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PBS documentary Blueprint America unfairly presents Denver as the land of sprawl

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An image of Highlands Ranch from the PBS doc "Blueprint America: Road to the Future."

All in all, Blueprint America: Road to the Future, a PBS show about the future of transportation infrastructure that debuted last night (it can be viewed online by clicking here), was spot-on about the crisis our nation has built itself into by following policies that mandate automobile use and continuous urban sprawl.

But the thing that left a slightly bad taste in my mouth about the program, previewed in a blog yesterday, was the way it used Denver as the primary example of backward-thinking, highway-based transportation planning in the U.S. without acknowledging the significant and groundbreaking strides this metro area has made in smart growth and mass-transit efforts.

The latest installment in an ambitious series by New York-based PBS affiliate WNET, Road to the Future looks at the transportation choices made by three different cities: Denver, Portland and New York. Beginning with a history lesson on the rise of the automobile and the suburbs in the U.S., the show segues into one of the greatest symbols of cookie-cutter suburbia: Highlands Ranch, Colorado.

The transportation infrastructure that has enabled this type of low-density development on the outskirts of the Denver metro area is the 470 beltway. The show does an excellent job of following efforts to complete the beltway through Jefferson County -- a blueprint laid out in Westword earlier this year. Included were interviews with former Governor Dick Lamm, Golden Mayor Jacob Smith and developer Charles McKay. The panning shots of endless rooftops undulating across the foothills provide a visual exclamation point to the simple fact that continuing this method of growth is getting us into more and more trouble both environmentally and economically.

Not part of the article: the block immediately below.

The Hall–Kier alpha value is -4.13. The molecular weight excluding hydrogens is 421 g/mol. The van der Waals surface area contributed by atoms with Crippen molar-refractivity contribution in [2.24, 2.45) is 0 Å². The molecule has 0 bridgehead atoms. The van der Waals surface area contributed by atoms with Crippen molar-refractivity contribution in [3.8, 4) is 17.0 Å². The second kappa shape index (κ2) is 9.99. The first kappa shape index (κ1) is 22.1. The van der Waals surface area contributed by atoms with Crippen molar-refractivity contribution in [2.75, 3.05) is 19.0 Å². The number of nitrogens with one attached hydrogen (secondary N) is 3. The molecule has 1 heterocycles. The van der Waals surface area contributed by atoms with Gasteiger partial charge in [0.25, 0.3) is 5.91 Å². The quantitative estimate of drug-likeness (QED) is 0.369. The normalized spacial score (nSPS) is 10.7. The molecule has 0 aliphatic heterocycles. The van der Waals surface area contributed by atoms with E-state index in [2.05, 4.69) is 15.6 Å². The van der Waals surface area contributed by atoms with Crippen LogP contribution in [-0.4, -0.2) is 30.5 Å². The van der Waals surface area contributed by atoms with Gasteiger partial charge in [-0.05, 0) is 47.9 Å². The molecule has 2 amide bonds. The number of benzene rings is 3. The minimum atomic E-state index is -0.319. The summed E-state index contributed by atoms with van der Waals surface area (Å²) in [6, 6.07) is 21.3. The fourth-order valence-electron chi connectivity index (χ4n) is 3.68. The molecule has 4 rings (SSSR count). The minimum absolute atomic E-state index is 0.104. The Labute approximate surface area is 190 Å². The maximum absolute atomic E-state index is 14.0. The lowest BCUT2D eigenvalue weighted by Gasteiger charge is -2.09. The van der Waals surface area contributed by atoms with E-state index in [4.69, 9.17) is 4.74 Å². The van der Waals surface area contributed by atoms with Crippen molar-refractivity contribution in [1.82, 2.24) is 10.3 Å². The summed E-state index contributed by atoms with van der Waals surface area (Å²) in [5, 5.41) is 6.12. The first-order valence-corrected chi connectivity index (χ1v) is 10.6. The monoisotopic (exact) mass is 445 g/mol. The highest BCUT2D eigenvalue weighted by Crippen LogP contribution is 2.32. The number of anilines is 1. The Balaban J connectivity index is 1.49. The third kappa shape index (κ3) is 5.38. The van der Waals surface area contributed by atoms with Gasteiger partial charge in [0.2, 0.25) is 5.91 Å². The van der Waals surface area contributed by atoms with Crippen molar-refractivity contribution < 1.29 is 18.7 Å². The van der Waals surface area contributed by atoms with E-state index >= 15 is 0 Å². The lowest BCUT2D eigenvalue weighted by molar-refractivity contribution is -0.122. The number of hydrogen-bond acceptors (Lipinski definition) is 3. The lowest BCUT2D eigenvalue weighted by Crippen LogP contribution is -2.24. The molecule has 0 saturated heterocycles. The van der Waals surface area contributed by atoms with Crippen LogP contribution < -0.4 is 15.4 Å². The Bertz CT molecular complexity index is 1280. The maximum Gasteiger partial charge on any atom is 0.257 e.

The program then shifts gears to focus on how Portland and New York have fought sprawl and built successful transportation networks outside of the automobile. Overall, this creates a dichotomy that presents Denver as an example of the problems with America's infrastructure and Portland and New York as examples of the some of the possible solutions for the future.

Here's the rub: Denver is actually a leader in some aspects of so-called smart planning.

The show fails to note that, in 2004, Metro Denver voters passed FasTracks, the biggest and fastest expansion of any transit system in the country. Denver is regularly recognized as a national forerunner when it comes to large-scale urban infill and transit-oriented development projects. This summer, the Congress for New Urbanism is holding a convention in Denver for the second time, largely so attendees can tour projects like Stapleton, the Central Platte Valley, the Gates redevelopment and Belmar, to name a few. In addition, the city is initiating the country's largest bike-sharing program. Sure, Denver has ugly sprawl and traffic, but it doesn't even rank in the top ten of cities with the worst sprawl.

This may be nitpicking what is in totality a great program. But, as every urban planner knows, it's much easier to bring walkability and transit to already-dense costal cities -- which have been bound in from sprawling development by masses of water or other geographical features -- than cities mostly constructed in the post-auto era with endless flat space to expand outward.

In other words, cities like Phoenix and Huston have a lot more in common politically, demographically and topographically with Denver than they do with Manhattan. By only focusing on Denver's problems without noting some of the region's hard-fought solutions, PBS denied viewers context about how our nation's most sprawling areas might begin changing old habits of development.


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